(ANIMAL RESCUE/ACTIVISM) Last month, the United States witnessed the worst natural disaster since Hurricane Sandy when prolonged rainfall and catastrophic flooding devastated parts of southern Louisiana.

The historic and unprecedented event was quickly declared a state of emergency as it submerged thousands of homes and businesses, displacing thousands of residents and their pets.

Sam Breen tows his skiff as he helps a friend retrieve his dogs Edison, foreground, and Allie, from his home in Bossier City, Louisiana. Photo Credit: AP Photo/Gerald Herbert
Sam Breen helps a friend retrieve his dogs Edison and Allie from his home in Bossier City, Louisiana. Photo Credit: AP Photo/Gerald Herbert

Fortunately, rescue organizations–both local and national–have banded together to help animals in need following the disaster.

The Global Animal Foundation quickly distributed an initial $1,200 to aid first responders on the ground helping animals affected by the floods. 

Thanks to generous donors like you, we are thrilled to announce that we’ve sent another $1,000 from the Louisiana Flooding Relief Fund.

These funds are being dispersed between Companion Animal Alliance of Baton Rouge (CAABR) and the Humane Society of Louisiana (HSL) to assist with shelter expenses, providing veterinary care, and reuniting lost pets with their families.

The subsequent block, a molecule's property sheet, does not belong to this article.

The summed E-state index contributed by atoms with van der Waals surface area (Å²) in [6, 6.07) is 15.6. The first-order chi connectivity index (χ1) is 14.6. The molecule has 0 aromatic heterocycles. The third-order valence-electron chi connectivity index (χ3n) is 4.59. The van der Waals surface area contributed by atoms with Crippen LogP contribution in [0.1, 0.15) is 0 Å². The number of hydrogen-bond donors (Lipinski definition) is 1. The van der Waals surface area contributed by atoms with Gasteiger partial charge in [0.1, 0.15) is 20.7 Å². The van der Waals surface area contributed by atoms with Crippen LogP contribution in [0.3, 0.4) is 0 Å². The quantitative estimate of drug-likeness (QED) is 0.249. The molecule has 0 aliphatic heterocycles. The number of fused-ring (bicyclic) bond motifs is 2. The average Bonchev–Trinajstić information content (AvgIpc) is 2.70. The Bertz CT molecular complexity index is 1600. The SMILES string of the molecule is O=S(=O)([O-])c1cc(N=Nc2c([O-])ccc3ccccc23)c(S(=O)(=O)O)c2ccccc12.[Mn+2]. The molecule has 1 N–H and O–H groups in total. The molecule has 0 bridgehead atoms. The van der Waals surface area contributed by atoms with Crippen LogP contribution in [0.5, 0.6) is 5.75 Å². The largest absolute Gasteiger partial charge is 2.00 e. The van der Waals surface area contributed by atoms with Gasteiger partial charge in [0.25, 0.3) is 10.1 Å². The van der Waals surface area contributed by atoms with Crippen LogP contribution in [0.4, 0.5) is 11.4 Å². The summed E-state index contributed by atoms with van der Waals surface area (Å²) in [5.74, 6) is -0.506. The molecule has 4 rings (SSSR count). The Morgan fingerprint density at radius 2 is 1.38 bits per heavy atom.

Companion Animal Alliance of Baton Rouge (CAABR) took in 650 animals during and after the flood–averaging about 28 per day–and is doing a fantastic job of keeping them healthy, safe, and well-fed.

Photo Credit: Facebook - CAA Lost and Found Pets
This dog is one of the hundreds of pets found and currently being cared for, thanks to CAABR. Photo Credit: Facebook – CAA Lost and Found Pets

The organization has successfully reunited over 125 animals with their guardians so far, and continues to update and post pictures of lost pets on their website and Facebook page. (View Their Album of Found Pets Being Cared for in Homes)

“We owe a great deal to the many caring individuals who have posted pictures and messages on their social media sites to help connect these animals with their owners,” said Executive Director Beth Brewster.